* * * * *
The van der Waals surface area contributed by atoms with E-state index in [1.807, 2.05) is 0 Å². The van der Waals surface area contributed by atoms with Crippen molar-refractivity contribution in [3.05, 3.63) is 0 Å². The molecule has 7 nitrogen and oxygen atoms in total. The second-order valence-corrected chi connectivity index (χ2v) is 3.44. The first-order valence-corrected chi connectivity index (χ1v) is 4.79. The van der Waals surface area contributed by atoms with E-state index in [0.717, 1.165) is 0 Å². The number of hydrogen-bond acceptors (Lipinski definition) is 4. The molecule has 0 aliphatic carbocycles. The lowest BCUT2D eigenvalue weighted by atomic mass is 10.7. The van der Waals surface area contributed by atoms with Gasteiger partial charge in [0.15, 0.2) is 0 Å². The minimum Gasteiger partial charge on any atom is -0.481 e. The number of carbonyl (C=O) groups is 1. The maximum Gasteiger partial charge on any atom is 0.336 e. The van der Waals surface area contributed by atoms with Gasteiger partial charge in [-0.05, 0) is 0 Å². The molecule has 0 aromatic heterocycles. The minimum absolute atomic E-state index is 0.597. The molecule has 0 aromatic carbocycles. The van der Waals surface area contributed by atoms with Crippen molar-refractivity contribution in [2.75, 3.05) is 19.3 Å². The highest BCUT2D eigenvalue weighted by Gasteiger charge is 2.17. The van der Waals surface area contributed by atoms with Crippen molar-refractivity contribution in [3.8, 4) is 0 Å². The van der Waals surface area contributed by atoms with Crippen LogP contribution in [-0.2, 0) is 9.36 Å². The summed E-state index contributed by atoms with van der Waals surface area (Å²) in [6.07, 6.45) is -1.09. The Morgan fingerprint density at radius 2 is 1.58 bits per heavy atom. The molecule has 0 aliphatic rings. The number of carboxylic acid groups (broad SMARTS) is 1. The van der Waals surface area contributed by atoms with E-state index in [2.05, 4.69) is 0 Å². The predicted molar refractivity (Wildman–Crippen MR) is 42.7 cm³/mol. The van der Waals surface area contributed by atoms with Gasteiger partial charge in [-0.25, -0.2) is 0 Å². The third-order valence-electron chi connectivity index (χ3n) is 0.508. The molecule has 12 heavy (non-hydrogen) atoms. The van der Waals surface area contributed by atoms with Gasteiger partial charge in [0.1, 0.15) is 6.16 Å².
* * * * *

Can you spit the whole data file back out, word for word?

The van der Waals surface area contributed by atoms with E-state index in [1.807, 2.05) is 0 Å². The van der Waals surface area contributed by atoms with Crippen molar-refractivity contribution in [3.05, 3.63) is 0 Å². The molecule has 7 nitrogen and oxygen atoms in total. The second-order valence-corrected chi connectivity index (χ2v) is 3.44. The first-order valence-corrected chi connectivity index (χ1v) is 4.79. The van der Waals surface area contributed by atoms with E-state index in [0.717, 1.165) is 0 Å². The number of hydrogen-bond acceptors (Lipinski definition) is 4. The molecule has 0 aliphatic carbocycles. The lowest BCUT2D eigenvalue weighted by atomic mass is 10.7. The van der Waals surface area contributed by atoms with Gasteiger partial charge in [0.15, 0.2) is 0 Å². The minimum Gasteiger partial charge on any atom is -0.481 e. The number of carbonyl (C=O) groups is 1. The maximum Gasteiger partial charge on any atom is 0.336 e. The van der Waals surface area contributed by atoms with Gasteiger partial charge in [-0.05, 0) is 0 Å². The molecule has 0 aromatic heterocycles. The minimum absolute atomic E-state index is 0.597. The molecule has 0 aromatic carbocycles. The van der Waals surface area contributed by atoms with Crippen molar-refractivity contribution in [2.75, 3.05) is 19.3 Å². The highest BCUT2D eigenvalue weighted by Gasteiger charge is 2.17. The van der Waals surface area contributed by atoms with Crippen molar-refractivity contribution in [3.8, 4) is 0 Å². The van der Waals surface area contributed by atoms with Crippen LogP contribution in [-0.2, 0) is 9.36 Å². The summed E-state index contributed by atoms with van der Waals surface area (Å²) in [6.07, 6.45) is -1.09. The Morgan fingerprint density at radius 2 is 1.58 bits per heavy atom. The molecule has 0 aliphatic rings. The number of carboxylic acid groups (broad SMARTS) is 1. The van der Waals surface area contributed by atoms with E-state index in [2.05, 4.69) is 0 Å². The predicted molar refractivity (Wildman–Crippen MR) is 42.7 cm³/mol. The van der Waals surface area contributed by atoms with Gasteiger partial charge in [-0.25, -0.2) is 0 Å². The third-order valence-electron chi connectivity index (χ3n) is 0.508. The molecule has 12 heavy (non-hydrogen) atoms. The van der Waals surface area contributed by atoms with Gasteiger partial charge in [0.1, 0.15) is 6.16 Å².